Inefficiency Differences between Critical Access Hospitals and Prospectively Paid Rural Hospitals

Widener University.
Journal of Health Politics Policy and Law (Impact Factor: 1.37). 02/2010; 35(1):95-126. DOI: 10.1215/03616878-2009-042
Source: PubMed


The Medicare prospective payment system (PPS) contains incentives for hospitals to improve efficiency by placing them at financial risk to earn a positive margin on services rendered to Medicare patients. Concerns about the financial viability of small rural hospitals led to the implementation of the Medicare Rural Hospital Flexibility Program (Flex Program) of 1997, which allows facilities designated as critical access hospitals (CAHs) to be paid on a reasonable cost basis for inpatient and outpatient services. This article compares the cost inefficiency of CAHs with that of nonconverting rural hospitals to contrast the performance of hospitals operating under the different payment systems. Stochastic frontier analysis (SFA) was used to estimate cost inefficiency. Analysis was performed on pooled time-series, cross-sectional data from thirty-four states for the period 1997-2004. Average estimated cost inefficiency was greater in CAHs (15.9 percent) than in nonconverting rural hospitals (10.3 percent). Further, there was a positive association between length of time in the CAH program and estimated cost inefficiency. CAHs exhibited poorer values for a number of proxy measures for efficiency, including expenses per admission and labor productivity (full-time-equivalent employees per outpatient-adjusted admission). Non-CAH rural hospitals had a stronger correlation between cost inefficiency and operating margin than CAH facilities did.

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    • "Non-profit ownership is the reference category. Ownership variables are used to control for internal pressure for efficiency associated with ownership (Rosko and Mutter 2010a and 2010b). The effect of ownership on hospital efficiency should be consistent with Property Rights Theory (PRT) which argues that when property rights are not clearly specified, incentives to promote efficient behavior decline (Rosko 1999). "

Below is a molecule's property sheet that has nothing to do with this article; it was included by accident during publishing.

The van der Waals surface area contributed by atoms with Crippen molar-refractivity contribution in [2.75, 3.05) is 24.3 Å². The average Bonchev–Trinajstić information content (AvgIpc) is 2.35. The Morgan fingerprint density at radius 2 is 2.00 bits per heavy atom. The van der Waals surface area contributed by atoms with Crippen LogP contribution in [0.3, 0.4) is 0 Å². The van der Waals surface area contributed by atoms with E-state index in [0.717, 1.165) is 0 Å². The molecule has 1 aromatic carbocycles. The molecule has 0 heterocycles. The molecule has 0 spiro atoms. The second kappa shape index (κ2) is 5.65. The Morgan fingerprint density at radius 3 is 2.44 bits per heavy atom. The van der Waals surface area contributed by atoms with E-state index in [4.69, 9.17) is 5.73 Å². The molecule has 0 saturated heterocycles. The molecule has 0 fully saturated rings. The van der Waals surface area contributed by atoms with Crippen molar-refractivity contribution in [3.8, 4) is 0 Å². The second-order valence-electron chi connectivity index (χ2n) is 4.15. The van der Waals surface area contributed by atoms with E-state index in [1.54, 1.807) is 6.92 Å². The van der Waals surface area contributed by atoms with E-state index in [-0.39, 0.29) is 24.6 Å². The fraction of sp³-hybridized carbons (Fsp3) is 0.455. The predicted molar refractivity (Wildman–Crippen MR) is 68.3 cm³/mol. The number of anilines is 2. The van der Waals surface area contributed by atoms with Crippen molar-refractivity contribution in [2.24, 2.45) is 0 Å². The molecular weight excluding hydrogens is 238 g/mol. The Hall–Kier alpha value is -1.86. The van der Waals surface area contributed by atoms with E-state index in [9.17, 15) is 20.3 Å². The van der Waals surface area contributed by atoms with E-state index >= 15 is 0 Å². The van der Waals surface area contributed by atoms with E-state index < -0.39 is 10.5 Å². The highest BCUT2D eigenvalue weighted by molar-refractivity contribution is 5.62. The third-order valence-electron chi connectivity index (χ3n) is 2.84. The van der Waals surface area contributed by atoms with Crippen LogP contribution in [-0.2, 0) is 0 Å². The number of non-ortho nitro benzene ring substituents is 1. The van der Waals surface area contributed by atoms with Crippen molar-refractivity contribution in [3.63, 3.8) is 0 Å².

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    ABSTRACT: This study analyzes difference in efficiency among the U.S. rural hospitals using a two-stage, semi-parametric approach. Data Envelopment Analysis is used in the first stage to calculate cost, technical and allocative efficiencies of Critical Access Hospitals (CAH) and non-CAH rural hospitals. Following Simar and Wilson (2007), bootstrapped truncated regressions are used in the second stage to infer on relationship between the cost, technical and allocative inefficiencies of hospitals and some environmental variables. The estimated results show that CAHs are less cost, technical and allocative efficient than non-CAH rural hospitals. The results also show that Medicare cost-based reimbursement for CAHs has a negative effect on the efficiency of these hospitals while Medicare prospective payment system for non-CAH rural hospitals has a positive effect on hospital efficiency.
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